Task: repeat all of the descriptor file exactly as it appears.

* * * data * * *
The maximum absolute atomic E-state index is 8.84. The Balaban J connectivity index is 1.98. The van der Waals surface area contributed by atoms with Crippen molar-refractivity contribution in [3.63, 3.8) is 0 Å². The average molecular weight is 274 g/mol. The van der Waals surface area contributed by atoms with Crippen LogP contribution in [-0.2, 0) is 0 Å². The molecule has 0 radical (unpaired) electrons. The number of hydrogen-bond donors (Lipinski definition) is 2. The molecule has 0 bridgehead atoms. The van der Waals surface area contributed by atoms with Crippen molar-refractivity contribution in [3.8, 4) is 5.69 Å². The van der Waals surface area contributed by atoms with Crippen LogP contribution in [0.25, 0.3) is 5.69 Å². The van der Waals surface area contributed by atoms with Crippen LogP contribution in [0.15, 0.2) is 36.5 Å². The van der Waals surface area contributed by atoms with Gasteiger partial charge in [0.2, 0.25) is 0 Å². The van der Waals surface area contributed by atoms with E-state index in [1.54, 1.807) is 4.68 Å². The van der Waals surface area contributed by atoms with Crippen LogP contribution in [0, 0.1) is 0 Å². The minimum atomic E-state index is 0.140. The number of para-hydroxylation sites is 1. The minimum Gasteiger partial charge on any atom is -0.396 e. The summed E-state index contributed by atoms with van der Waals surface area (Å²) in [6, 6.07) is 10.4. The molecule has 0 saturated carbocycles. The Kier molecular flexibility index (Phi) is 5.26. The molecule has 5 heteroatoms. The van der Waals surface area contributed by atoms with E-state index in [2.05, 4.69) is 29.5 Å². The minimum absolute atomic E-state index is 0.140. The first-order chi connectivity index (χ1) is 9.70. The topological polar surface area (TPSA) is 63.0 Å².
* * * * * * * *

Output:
The maximum absolute atomic E-state index is 8.84. The Balaban J connectivity index is 1.98. The van der Waals surface area contributed by atoms with Crippen molar-refractivity contribution in [3.63, 3.8) is 0 Å². The average molecular weight is 274 g/mol. The van der Waals surface area contributed by atoms with Crippen LogP contribution in [-0.2, 0) is 0 Å². The molecule has 0 radical (unpaired) electrons. The number of hydrogen-bond donors (Lipinski definition) is 2. The molecule has 0 bridgehead atoms. The van der Waals surface area contributed by atoms with Crippen molar-refractivity contribution in [3.8, 4) is 5.69 Å². The van der Waals surface area contributed by atoms with Crippen LogP contribution in [0.25, 0.3) is 5.69 Å². The van der Waals surface area contributed by atoms with Crippen LogP contribution in [0.15, 0.2) is 36.5 Å². The van der Waals surface area contributed by atoms with Gasteiger partial charge in [0.2, 0.25) is 0 Å². The van der Waals surface area contributed by atoms with E-state index in [1.54, 1.807) is 4.68 Å². The van der Waals surface area contributed by atoms with Crippen LogP contribution in [0, 0.1) is 0 Å². The minimum atomic E-state index is 0.140. The number of para-hydroxylation sites is 1. The minimum Gasteiger partial charge on any atom is -0.396 e. The summed E-state index contributed by atoms with van der Waals surface area (Å²) in [6, 6.07) is 10.4. The molecule has 0 saturated carbocycles. The Kier molecular flexibility index (Phi) is 5.26. The molecule has 5 heteroatoms. The van der Waals surface area contributed by atoms with E-state index in [2.05, 4.69) is 29.5 Å². The minimum absolute atomic E-state index is 0.140. The first-order chi connectivity index (χ1) is 9.70. The topological polar surface area (TPSA) is 63.0 Å².